The Amos Farm
by Christian Torp
We witnessed, and continue to witness, other paradoxes. With nuclear energy whole cities can easily be powered, yet the dominant nation states seem more likely to unleash destruction greater than that incurred in all wars of human history. Although our own technology is destroying old and creating new forms of social organization, men still tolerate meaningless work and idleness. While two-thirds of mankind suffers undernourishment, our own upper classes revel amidst superfluous abundance. Although world population is expected to double in forty years, the nations still tolerate anarchy as a major principle of international conduct and uncontrolled exploitation governs the sapping of the earth’s physical resources. Although mankind desperately needs revolutionary leadership, America rests in national stalemate, its goals ambiguous and tradition-bound instead of informed and clear, its democratic system apathetic and manipulated rather than “of, by, and for the people.”
Students For A Democratic Society: Port Huron Statement, 1962
Over the last two decades the world has seen a dramatic decrease in seed biodiversity. The problem is compounded by the ability of multinational agribusiness corporations — giants like Monsanto (producer of Agent Orange) — to “own” genetic material and sue farmers whose crops happen to have been pollinated by the those they’ve designed. In short, there are less varieties to choose from, and if you happen to be seed saving yourself, you may be sued for it. While there once may have been a cultivar ideally suited for your local climate that tasted great, it probably doesn’t exist anymore. All that’s available is a tasteless fruit that grows okay everywhere, but never any more than that.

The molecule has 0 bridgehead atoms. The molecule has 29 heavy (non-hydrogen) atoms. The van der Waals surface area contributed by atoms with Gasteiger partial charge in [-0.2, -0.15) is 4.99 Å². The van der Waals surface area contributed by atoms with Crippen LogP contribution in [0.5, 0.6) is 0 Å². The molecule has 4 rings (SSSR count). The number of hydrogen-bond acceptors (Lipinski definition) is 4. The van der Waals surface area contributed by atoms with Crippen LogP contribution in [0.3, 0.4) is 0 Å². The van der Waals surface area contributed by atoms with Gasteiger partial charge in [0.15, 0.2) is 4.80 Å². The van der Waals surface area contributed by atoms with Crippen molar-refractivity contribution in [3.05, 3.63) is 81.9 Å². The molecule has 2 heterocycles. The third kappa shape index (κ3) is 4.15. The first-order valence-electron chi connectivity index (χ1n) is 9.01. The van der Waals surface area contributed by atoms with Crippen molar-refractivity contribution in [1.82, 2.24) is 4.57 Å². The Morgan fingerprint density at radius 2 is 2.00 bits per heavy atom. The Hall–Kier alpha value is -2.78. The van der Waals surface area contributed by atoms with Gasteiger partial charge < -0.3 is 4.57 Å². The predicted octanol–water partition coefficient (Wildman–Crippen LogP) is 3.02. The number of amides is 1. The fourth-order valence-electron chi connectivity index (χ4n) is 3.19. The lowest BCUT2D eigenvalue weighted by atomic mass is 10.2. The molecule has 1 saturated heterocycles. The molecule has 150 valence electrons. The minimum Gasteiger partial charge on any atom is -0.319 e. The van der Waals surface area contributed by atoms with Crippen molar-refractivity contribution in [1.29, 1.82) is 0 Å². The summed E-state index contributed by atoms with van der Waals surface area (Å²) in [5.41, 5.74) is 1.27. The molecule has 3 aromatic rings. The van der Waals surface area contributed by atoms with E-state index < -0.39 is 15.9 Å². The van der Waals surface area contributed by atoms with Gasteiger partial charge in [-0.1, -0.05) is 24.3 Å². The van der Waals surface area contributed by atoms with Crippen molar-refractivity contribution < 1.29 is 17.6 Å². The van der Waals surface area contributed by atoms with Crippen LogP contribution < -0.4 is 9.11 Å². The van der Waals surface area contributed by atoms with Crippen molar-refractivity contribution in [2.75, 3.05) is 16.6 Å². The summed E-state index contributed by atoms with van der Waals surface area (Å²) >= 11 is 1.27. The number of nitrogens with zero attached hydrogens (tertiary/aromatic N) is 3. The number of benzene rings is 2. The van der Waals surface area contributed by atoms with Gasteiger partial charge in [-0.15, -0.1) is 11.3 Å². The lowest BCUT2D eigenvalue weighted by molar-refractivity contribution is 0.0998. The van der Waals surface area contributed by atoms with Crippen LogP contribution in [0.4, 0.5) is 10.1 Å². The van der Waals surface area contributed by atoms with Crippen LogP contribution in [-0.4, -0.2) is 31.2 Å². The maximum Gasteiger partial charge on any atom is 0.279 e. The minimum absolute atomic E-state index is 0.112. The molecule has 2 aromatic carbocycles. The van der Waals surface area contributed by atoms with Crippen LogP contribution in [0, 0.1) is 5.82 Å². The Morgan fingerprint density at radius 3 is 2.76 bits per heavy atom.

It’s clear that no one’s going to save us from ourselves but ourselves. We are the ones we’ve been waiting for. For change to happen we might need a smattering of Martin Luther Kings and John Browns, but we’ll need a whole lot more of the nameless, forgotten faces spooning out oatmeal at a Free Breakfast Program for the change to be real. That’s what seed saving and genetic preservation is. No one else is going to do it. No one but ourselves.
Today knowledge about the dangers of GMO’s, monocultures and biological patenting is so common as to be assumed. Yet these things have only been around for a fraction of a second compared to how long humans have been preserving seeds. Seed saving has been a part of human culture since the Neolithic Demographic Transition, during the Holocene Epoch, some 12,500 years ago.
Seed saving was common until the end of World War II, only declining with the development of the “low cost” industrial commercial seed industry.
Being cheap never saves you money in the end.
The Do’s of Seed Saving
Three things are imperative when saving seed: that the plants you’ll be choosing from are open pollinated, that they aren’t hybrids and finally, that the plant variety you’re saving from wasn’t pollinated by a different variety. Why?